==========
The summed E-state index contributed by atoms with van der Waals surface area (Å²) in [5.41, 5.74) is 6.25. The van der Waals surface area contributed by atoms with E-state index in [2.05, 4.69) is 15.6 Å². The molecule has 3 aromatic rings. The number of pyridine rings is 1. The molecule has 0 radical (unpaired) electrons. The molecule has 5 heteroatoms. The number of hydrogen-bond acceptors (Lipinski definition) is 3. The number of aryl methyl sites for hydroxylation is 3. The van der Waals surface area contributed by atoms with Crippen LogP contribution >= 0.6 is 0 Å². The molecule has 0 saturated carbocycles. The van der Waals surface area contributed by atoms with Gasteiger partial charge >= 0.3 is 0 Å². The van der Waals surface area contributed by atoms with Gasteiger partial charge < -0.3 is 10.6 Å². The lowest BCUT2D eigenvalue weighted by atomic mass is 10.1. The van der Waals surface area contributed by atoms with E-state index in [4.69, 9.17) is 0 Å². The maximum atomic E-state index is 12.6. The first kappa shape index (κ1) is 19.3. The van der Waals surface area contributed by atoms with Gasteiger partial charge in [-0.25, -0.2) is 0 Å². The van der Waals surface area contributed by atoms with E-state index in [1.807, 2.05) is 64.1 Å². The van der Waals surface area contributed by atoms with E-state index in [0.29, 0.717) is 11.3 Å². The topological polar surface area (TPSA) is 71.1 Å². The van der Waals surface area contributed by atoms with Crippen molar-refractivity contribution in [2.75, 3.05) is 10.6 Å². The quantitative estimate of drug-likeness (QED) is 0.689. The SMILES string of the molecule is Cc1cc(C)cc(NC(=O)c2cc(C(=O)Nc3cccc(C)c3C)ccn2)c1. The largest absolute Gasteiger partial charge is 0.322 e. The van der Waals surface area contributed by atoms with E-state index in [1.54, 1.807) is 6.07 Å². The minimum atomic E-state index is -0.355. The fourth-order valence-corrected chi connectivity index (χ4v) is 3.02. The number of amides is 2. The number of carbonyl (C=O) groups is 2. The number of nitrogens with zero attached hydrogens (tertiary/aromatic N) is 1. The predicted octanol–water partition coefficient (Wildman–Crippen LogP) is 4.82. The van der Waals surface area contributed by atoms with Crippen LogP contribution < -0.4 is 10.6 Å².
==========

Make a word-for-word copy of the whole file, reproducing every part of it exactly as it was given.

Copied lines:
The summed E-state index contributed by atoms with van der Waals surface area (Å²) in [5.41, 5.74) is 6.25. The van der Waals surface area contributed by atoms with E-state index in [2.05, 4.69) is 15.6 Å². The molecule has 3 aromatic rings. The number of pyridine rings is 1. The molecule has 0 radical (unpaired) electrons. The molecule has 5 heteroatoms. The number of hydrogen-bond acceptors (Lipinski definition) is 3. The number of aryl methyl sites for hydroxylation is 3. The van der Waals surface area contributed by atoms with Crippen LogP contribution >= 0.6 is 0 Å². The molecule has 0 saturated carbocycles. The van der Waals surface area contributed by atoms with Gasteiger partial charge >= 0.3 is 0 Å². The van der Waals surface area contributed by atoms with Gasteiger partial charge < -0.3 is 10.6 Å². The lowest BCUT2D eigenvalue weighted by atomic mass is 10.1. The van der Waals surface area contributed by atoms with E-state index in [4.69, 9.17) is 0 Å². The maximum atomic E-state index is 12.6. The first kappa shape index (κ1) is 19.3. The van der Waals surface area contributed by atoms with Gasteiger partial charge in [-0.25, -0.2) is 0 Å². The van der Waals surface area contributed by atoms with E-state index in [1.807, 2.05) is 64.1 Å². The van der Waals surface area contributed by atoms with E-state index in [0.29, 0.717) is 11.3 Å². The topological polar surface area (TPSA) is 71.1 Å². The van der Waals surface area contributed by atoms with Crippen molar-refractivity contribution in [2.75, 3.05) is 10.6 Å². The quantitative estimate of drug-likeness (QED) is 0.689. The SMILES string of the molecule is Cc1cc(C)cc(NC(=O)c2cc(C(=O)Nc3cccc(C)c3C)ccn2)c1. The largest absolute Gasteiger partial charge is 0.322 e. The van der Waals surface area contributed by atoms with E-state index in [1.54, 1.807) is 6.07 Å². The minimum atomic E-state index is -0.355. The fourth-order valence-corrected chi connectivity index (χ4v) is 3.02. The number of amides is 2. The number of carbonyl (C=O) groups is 2. The number of nitrogens with zero attached hydrogens (tertiary/aromatic N) is 1. The predicted octanol–water partition coefficient (Wildman–Crippen LogP) is 4.82. The van der Waals surface area contributed by atoms with Crippen LogP contribution < -0.4 is 10.6 Å².